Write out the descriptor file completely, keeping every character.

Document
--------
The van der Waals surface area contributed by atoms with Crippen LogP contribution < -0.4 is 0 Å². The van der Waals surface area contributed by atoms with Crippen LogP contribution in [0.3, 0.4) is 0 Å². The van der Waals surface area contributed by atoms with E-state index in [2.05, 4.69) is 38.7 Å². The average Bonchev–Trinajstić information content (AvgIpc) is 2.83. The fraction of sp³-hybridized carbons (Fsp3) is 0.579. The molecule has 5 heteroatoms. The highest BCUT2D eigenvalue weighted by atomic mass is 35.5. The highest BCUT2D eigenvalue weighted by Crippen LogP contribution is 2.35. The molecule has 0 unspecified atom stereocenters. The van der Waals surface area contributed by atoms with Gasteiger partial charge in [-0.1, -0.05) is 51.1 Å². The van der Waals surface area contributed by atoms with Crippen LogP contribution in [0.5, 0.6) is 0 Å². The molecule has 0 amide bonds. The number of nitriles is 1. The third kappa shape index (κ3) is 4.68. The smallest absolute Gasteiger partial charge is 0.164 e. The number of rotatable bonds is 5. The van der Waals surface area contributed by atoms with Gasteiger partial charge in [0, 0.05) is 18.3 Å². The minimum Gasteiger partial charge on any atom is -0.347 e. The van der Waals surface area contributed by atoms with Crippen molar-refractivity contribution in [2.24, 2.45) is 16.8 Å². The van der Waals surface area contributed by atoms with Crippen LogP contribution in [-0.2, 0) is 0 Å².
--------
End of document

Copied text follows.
The van der Waals surface area contributed by atoms with Crippen LogP contribution < -0.4 is 0 Å². The van der Waals surface area contributed by atoms with Crippen LogP contribution in [0.3, 0.4) is 0 Å². The van der Waals surface area contributed by atoms with E-state index in [2.05, 4.69) is 38.7 Å². The average Bonchev–Trinajstić information content (AvgIpc) is 2.83. The fraction of sp³-hybridized carbons (Fsp3) is 0.579. The molecule has 5 heteroatoms. The highest BCUT2D eigenvalue weighted by atomic mass is 35.5. The highest BCUT2D eigenvalue weighted by Crippen LogP contribution is 2.35. The molecule has 0 unspecified atom stereocenters. The van der Waals surface area contributed by atoms with Gasteiger partial charge in [-0.1, -0.05) is 51.1 Å². The van der Waals surface area contributed by atoms with Crippen LogP contribution in [0.5, 0.6) is 0 Å². The molecule has 0 amide bonds. The number of nitriles is 1. The third kappa shape index (κ3) is 4.68. The smallest absolute Gasteiger partial charge is 0.164 e. The number of rotatable bonds is 5. The van der Waals surface area contributed by atoms with Gasteiger partial charge in [0, 0.05) is 18.3 Å². The minimum Gasteiger partial charge on any atom is -0.347 e. The van der Waals surface area contributed by atoms with Crippen molar-refractivity contribution in [2.24, 2.45) is 16.8 Å². The van der Waals surface area contributed by atoms with Crippen LogP contribution in [-0.2, 0) is 0 Å².